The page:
5 of The Most Infamous Failed Assassinations in History

Presidents, kings and co feature on this list of botched whack jobs...
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Ahmed Dogan

In 2013 Ahmed Dogan was addressing members of the Movement for Rights and Freedoms, a Bulgarian political party of which he was chair at the time, at a party congress. As Dogan spoke to a packed room, a man ran up on stage, held a pistol to Dogan's head, and pulled the trigger. And nothing happened. The man was subsequently pounced on, beaten and taken away.

Two things stand out about this series of events. The first is that it looked a lot worse than it actually was. The gun in question was a gas powered pistol containing 3 blank cartridges and no bullets. If the gun had gone off, the injuries to Mr Dogan would've been non-lethal, according to experts.

The second striking feature is just how embarrassing it was for the would be assassin, Oktai Enimehmedov. Imagine all the preparation he has gone through: getting access to the event, concealing a weapon, psyching himself up, and getting onto the stage, only to have his weapon pull a wobbly and metaphorically shit all over him. Then, he went on to get beaten up by a group of middle aged politicians, and even managed to sneak in a “YOLO” to the proceedings (at 0:37 in the video). Hang your head sir.

Pope John Paul 2

You've got to have some serious balls to try and assassinate a Pope. And on 13 May, 1981, Mehmet Ali Agca did just that. As Pope John Paul II completed the rounds of St Peter's Square in his Popemobile, laying hands on adoring followers hoping for his blessing as he went, he was shot in the abdomen by expert gunman Agca with a semi-automatic pistol. The Pope stood, stunned for a moment, before slumping to the seat of his vehicle. He was rushed to Gemelli Hospital, and lost consciousness on the way. When he arrived he had near bled to death, but after 5 hours of surgery he was declared stable. He had survived. (Perhaps he had someone looking out for him?)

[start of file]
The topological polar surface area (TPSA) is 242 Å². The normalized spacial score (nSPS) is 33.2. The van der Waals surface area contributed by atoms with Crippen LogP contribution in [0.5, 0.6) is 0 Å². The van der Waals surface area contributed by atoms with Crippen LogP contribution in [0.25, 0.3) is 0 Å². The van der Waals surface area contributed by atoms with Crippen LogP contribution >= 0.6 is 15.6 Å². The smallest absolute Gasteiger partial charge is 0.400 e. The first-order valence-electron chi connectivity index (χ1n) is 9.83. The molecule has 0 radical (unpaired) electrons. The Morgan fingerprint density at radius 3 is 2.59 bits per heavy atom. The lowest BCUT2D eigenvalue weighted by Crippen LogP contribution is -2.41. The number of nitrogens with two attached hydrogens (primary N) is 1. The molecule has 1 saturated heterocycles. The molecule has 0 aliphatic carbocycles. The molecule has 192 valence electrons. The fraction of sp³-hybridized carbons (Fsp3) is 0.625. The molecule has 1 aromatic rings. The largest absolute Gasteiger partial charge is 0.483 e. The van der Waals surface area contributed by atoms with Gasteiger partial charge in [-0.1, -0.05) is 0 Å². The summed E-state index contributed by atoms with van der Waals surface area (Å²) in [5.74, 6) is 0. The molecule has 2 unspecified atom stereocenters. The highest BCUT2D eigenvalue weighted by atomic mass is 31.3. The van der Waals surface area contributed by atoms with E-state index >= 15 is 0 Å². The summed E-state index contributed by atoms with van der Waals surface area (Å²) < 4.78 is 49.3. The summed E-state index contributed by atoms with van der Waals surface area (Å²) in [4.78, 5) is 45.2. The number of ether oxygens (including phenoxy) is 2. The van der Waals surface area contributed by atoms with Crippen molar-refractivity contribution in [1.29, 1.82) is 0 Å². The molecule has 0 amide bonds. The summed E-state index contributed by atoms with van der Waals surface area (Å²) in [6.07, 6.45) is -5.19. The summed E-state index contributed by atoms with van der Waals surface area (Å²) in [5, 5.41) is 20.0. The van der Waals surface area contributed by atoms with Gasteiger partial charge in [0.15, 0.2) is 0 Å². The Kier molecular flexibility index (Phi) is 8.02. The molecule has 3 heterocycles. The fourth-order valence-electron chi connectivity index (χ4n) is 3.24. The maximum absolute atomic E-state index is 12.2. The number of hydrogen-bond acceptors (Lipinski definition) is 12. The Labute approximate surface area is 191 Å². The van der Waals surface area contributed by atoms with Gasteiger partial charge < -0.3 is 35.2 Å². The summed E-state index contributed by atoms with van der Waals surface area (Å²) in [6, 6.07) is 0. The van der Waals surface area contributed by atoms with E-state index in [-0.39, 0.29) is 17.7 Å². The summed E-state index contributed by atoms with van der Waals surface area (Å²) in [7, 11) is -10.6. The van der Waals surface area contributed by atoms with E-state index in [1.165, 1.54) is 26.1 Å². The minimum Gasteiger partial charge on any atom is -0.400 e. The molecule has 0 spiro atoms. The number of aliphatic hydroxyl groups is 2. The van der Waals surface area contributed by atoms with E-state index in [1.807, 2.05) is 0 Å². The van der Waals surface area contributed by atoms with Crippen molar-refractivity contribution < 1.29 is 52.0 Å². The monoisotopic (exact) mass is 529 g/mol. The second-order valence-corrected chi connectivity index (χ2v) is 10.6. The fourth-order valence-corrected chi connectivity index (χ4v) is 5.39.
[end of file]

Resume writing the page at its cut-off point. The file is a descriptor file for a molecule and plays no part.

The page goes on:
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Agca later claimed that he targeted the Pope because he was the ultimate symbol of capitalism, and although he was given a life sentence for his actions, he was pardoned in 2000 at John Paul’s request and extradited to Turkey. John Paul had gone to visit Agca two years after the attack, and spoke for him for twenty minutes. “I spoke to him as a brother whom I have pardoned and who has my complete trust” said John Paul. Talk about Christian compassion.

Andrew Jackson

Nowadays, if shots were fired at Barack Obama, he would be unable to move for the bodyguards throwing themselves on him like wood onto a fire, all eager to put their lives on the line. In 1835, however, things were slightly different.

President Andrew Jackson was leaving the funeral of a South Carolina Representative when Richard Lawrence approached him with a glint in his eye and a percussion pistol in each hand. Both miraculously misfired, and the Commander-in-chief seized the moment, drawing his cane and beating his attacker to a bloody mess of the stairs of the Capitol building. Jackson had to be restrained by several aides for the safety of his attacker, who was promptly carted of to a mental asylum to rot for the rest of his life.